In addition to this, the East Michigan Council of Governments Regional Safety Data Plan presents key emphasis areas and systematic approaches that can be utilized by local agencies as they apply for safety-specific funding for identified projects.  This enables MATS to continue to focus on the priority emphasis areas identified in the safety plan, such as intersection, lane departure, and pedestrian and bicycle safety. Therefore, MATS is continuing to support MDOT targets through a variety of methods.

Safety Performance Measures

The Performance Measures under this rule are:

  • Number of Fatalities (as reported in Fatality Analysis Reporting System)

  • Rate of Fatalities (FARS fatalities/100 million Vehicle Miles Traveled)

  • Number of Serious Injuries (State data, “A” type injuries)

  • Rate of Serious Injuries (State data/100 million Vehicle Miles Traveled)

  • Number of Non-motorized Fatalities and Serious Injuries (FARS and State data)

 All targets are reported as a 5-year rolling average, and must include all roads in the state/planning area regardless of functional class and ownership.

States first establish targets in the August 31, 2017 Highway Safety Improvement Program (HSIP) and report annually thereafter.  MPO’s can either support and report on statewide targets, or make targets for the Metropolitan Planning Area.  These are reported in planning documents (Metropolitan Transportation Plan Performance Report, see below).  For more information please see 23 CFR 924.15

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Transit Asset Management (State of Good Repair)


MAP-21 mandated the Federal Transit Administration (FTA) to develop a rule establishing a strategic and systematic process of operating, maintaining, and improving public capital assets effectively through their entire life cycle. The Transit Asset Management (TAM) Final Rule 49 CFR part 625 became effective Oct. 1, 2016, and established four performance measures, also known as State of Good Repair. The performance management requirements outlined in 49 CFR 625 Subpart D are a minimum standard for transit operators. Providers with more sophisticated analysis expertise are allowed to add additional transit performance measures and utilize those advanced techniques in addition to the required national performance measures.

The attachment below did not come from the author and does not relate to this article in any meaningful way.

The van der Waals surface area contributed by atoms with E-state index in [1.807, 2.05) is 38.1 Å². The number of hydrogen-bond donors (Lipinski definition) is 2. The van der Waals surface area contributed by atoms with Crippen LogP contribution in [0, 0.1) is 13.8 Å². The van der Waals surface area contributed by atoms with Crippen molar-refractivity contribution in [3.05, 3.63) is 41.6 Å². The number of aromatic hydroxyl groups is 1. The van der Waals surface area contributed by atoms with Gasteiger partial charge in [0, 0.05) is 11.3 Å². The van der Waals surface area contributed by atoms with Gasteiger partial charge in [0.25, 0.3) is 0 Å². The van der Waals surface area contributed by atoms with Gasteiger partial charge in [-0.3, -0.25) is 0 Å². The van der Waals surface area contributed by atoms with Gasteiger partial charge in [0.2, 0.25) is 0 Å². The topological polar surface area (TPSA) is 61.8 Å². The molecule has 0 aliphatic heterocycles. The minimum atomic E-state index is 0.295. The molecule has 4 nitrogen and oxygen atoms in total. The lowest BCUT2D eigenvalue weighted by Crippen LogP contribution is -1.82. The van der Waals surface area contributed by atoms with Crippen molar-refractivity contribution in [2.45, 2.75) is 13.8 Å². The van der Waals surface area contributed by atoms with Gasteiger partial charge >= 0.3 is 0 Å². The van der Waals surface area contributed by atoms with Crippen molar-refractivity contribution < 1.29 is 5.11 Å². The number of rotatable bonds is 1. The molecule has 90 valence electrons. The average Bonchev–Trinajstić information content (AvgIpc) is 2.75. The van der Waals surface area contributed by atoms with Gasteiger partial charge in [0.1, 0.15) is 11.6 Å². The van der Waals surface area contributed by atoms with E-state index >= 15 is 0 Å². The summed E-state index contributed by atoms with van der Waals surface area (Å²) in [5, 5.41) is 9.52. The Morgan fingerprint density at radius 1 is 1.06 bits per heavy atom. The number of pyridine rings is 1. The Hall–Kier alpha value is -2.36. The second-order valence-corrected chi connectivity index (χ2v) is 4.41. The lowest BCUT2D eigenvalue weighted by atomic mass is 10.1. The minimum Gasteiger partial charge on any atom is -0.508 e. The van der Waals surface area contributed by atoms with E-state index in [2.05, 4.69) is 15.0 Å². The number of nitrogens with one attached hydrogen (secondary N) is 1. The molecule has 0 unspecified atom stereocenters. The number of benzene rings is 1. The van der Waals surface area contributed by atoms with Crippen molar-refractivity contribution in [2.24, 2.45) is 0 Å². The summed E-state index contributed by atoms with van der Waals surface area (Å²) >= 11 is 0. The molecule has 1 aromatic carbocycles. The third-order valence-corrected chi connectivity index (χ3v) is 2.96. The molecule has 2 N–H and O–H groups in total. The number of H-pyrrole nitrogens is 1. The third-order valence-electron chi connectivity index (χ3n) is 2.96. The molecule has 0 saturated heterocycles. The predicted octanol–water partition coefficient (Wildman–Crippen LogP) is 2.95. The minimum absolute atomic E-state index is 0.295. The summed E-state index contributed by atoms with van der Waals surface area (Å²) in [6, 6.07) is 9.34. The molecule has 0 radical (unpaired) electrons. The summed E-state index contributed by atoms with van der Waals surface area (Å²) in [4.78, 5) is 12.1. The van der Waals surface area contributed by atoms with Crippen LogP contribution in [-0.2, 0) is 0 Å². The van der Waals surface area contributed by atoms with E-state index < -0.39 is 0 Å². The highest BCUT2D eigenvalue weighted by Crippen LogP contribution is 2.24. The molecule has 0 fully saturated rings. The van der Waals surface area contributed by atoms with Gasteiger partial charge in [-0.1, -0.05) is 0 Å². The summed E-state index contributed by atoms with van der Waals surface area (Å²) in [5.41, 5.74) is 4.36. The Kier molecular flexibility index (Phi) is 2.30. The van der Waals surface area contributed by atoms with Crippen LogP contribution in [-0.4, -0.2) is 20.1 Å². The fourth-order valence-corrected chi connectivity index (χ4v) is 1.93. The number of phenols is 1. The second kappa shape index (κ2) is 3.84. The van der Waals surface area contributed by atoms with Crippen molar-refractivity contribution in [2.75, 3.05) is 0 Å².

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rolling Stock

This means a revenue vehicle used in providing public transportation, including vehicles used for carrying passengers on fare-free services.


This means an article of non-expendable, tangible property has a useful life of at least one year. Examples of equipment might be radio equipment for dispatch purposes or maintenance equipment for the area around the bus garage.


This means a building or structure that is used in providing public transportation.  The offices for the administration, or the bus garage are examples of facilities in this context. 



This means the underlying framework or structures that support a public transportation system, including things like rail track. The infrastructure performance measure required by FTA is limited to rail fixed guideway assets. Therefore, a transit provider that operates a fixed guideway service that is not rail-based (such as a BRT or ferry) would not have to set or submit a performance target for its non-rail infrastructure assets. Agencies may choose to set additional performance measures and targets for infrastructure as part of their TAM plans, although these are not required to be submitted to FTA.

Transit Asset Management State of Good Repair Targets

For the initial cycle of target setting in June 2017, draft targets were developed with the cooperation of both DART and CCM.  DART targets were self-­ derived (as required for each urban transit provider), whereas MDOT derived group and individual targets for rural transit providers and thus CCM.  MATS group targets were essentially an average between the DART targets and the CCM targets in the applicable target areas.  For a baseline, DART currently reports 0% of vehicles that exceed the Useful Life Benchmark, while CCM is higher.  Therefore, a compromise of 10% was proposed for the rolling stock (small bus) target, which equals the MDOT target.  The infrastructure target is not applicable at all since assets to be measured are not owned or operated by either DART or CCM.  As for equipment and facilities targets, a conservative target was chosen and has been met, wherein 100% of either may meet a given rating. These targets were set and approved by MATS’ Policy Committee on July 11, 2017. Targets are reviewed annually, so for 2018 onwards MATS used essentially this same process, and expects targets to be approved in each spring. The most recent targets were supported by MATS on May 1, 2018.

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Transit Performance Measures Role in the TIP Process

 As can be seen from the table above, the group targets set by MATS for the current year are essentially the same as previous year targets, other than the lower facilities target.  There has been no significant change in the active rolling stock for either DART or CCM, and the condition of both equipment and facilities is unchanged.  Both DART and CCM currently meet the targets for all 4 measures. This shows that MDOT targets are being supported by these systems in the MATS area.